May 18 11

Re-Uniting with an Old Friend

Do you remember this quilt block from a few months ago? This is one of 4 blocks from a quilt I began a few months ago, just for the fun of it. Here’s a closeup of those swirled petals; they are my favorite part of this flower:

This 4-block quilt got started because I’d accumulated a lot of “waste” from die-cutting and I wanted to use up all those cast-off pieces of fabric already bonded to fusible web. One of my favorite cutting dies for using up waste is:

The petals come in 4 different sizes and I can pretty much always get 1-3 petals out of any cast-off piece. I collect all these “stray”petals and once I have enough, I start fusing them together into a flower shape. Here’s another block from that quilt that I finished a few months ago:

…and here’s a closeup of its center. I’ve been trying to stitch different designs inside the center circle and the surrounding small petals:

When I got to the large petals (those are not die-cut petals; they’re very large and I traced the shapes onto Wonder Under and then fused/cut the fabric with scissors), I stitched some stylized vein lines inside them:

I just wasn’t happy with them, though. They seemed pretty boring, so I went back in and stitched some inlining with solid gold rayon thread:

and now I like them much better! This leads me up to today, when I had the chance to work on block #3, for the first time in many months:

Here’s a closeup of its center stitching. All I did was stitch wavy lines that intersect at the perpendicular level:

(Can you tell I was running out of ideas?!) I kind of have a like/dislike thing going with satin stitching. Sometimes, it just seems like a boring way to finish an edge, but other times, I really like the power of that solid line. I really like the intensity of the thick turquoise edging on these outer petals:

All of these flowers have been trapuntoed, so here’s what the backside looked like at this point:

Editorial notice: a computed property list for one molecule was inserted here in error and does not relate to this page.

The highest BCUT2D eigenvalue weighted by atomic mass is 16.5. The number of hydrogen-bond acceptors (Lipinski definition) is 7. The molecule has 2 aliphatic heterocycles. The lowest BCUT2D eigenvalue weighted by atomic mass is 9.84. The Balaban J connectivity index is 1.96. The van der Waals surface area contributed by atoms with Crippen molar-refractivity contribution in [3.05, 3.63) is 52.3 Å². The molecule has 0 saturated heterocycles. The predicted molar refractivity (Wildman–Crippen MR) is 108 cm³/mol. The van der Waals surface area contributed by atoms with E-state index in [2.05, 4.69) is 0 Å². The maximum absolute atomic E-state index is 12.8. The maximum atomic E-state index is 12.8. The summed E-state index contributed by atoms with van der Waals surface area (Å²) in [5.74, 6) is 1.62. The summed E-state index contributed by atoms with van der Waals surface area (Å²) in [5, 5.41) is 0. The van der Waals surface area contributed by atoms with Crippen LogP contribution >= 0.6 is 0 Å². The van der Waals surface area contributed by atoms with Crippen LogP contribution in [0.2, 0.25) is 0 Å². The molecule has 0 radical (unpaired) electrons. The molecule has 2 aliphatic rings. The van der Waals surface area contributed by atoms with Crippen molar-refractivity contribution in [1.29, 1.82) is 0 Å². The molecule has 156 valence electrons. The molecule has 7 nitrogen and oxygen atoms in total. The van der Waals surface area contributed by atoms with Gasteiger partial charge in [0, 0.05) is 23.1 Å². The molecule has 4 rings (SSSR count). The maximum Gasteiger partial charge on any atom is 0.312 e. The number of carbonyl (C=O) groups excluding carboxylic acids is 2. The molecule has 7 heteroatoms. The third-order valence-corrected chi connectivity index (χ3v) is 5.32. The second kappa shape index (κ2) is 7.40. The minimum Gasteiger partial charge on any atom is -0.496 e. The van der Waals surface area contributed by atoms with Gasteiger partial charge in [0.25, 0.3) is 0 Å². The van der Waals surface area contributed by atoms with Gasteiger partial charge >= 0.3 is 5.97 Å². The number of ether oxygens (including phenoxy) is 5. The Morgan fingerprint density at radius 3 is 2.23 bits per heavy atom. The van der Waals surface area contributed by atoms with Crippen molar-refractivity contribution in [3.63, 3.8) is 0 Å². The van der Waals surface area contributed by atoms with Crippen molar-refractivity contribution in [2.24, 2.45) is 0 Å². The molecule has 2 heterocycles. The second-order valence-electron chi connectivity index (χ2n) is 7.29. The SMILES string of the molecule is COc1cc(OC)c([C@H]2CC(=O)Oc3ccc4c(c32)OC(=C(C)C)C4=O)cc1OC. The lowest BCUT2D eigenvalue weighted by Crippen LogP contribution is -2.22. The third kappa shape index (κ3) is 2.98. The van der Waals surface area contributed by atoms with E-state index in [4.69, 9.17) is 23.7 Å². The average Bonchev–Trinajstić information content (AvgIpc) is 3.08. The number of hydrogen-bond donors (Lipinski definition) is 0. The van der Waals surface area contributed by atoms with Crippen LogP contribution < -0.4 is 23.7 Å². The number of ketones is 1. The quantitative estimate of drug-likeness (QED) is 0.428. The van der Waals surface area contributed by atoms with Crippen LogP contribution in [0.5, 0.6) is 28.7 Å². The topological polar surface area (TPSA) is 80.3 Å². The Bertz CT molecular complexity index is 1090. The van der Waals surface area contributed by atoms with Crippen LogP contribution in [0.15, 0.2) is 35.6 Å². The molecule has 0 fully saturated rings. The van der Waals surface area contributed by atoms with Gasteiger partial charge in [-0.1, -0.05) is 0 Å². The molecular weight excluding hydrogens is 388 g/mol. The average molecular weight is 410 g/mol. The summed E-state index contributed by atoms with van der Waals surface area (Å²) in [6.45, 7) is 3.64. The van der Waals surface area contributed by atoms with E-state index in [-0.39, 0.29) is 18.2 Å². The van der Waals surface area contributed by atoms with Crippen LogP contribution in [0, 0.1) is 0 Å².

So the next step was to cut away all the excess batting outside the flower. I use those blunt-tipped child’s scissors for this step. I may be kidding myself, but I feel like I’m less likely to accidentally cut into my background fabric with them:

…and here are the petals once I added some feathers inside them:

…and now for block #4…(actually, it’ll be awhile because I left that block in North Carolina!)


  1. Debbie St. Germain Says:

    I was trying a small art piece today and couldn’t figure out where my satin stitches are, lol. I really need to take lessons. I ended up doing a small blanket, so it will be more folk art now.


  2. Kelly Jackson Says:

    Patsy your stitching takes that flower to an entire different level. It comes to life….it dances….what a wonderful gift you have. I’m inspired to do more with my stitching because I read your posts. Thanks for sharing 🙂


  3. Maria Elkins Says:

    What batting(s) do you use when you do the trapunto? I’m thinking of doing some on my current quilt. I usually use 100% wool batting.

  4. Lisa Says:

    I love being able to see how you quilt your pieces. They are so beautiful!

  5. Claire Pereira Says:

    I look forward to seeing this one completed. The colors are so vibrant!

  6. Kay Lynne Says:

    Your quilting on the flowers really makes it come to life! Thank you for all the neat pictures of your quilts. Finally–everything is planted on our farm!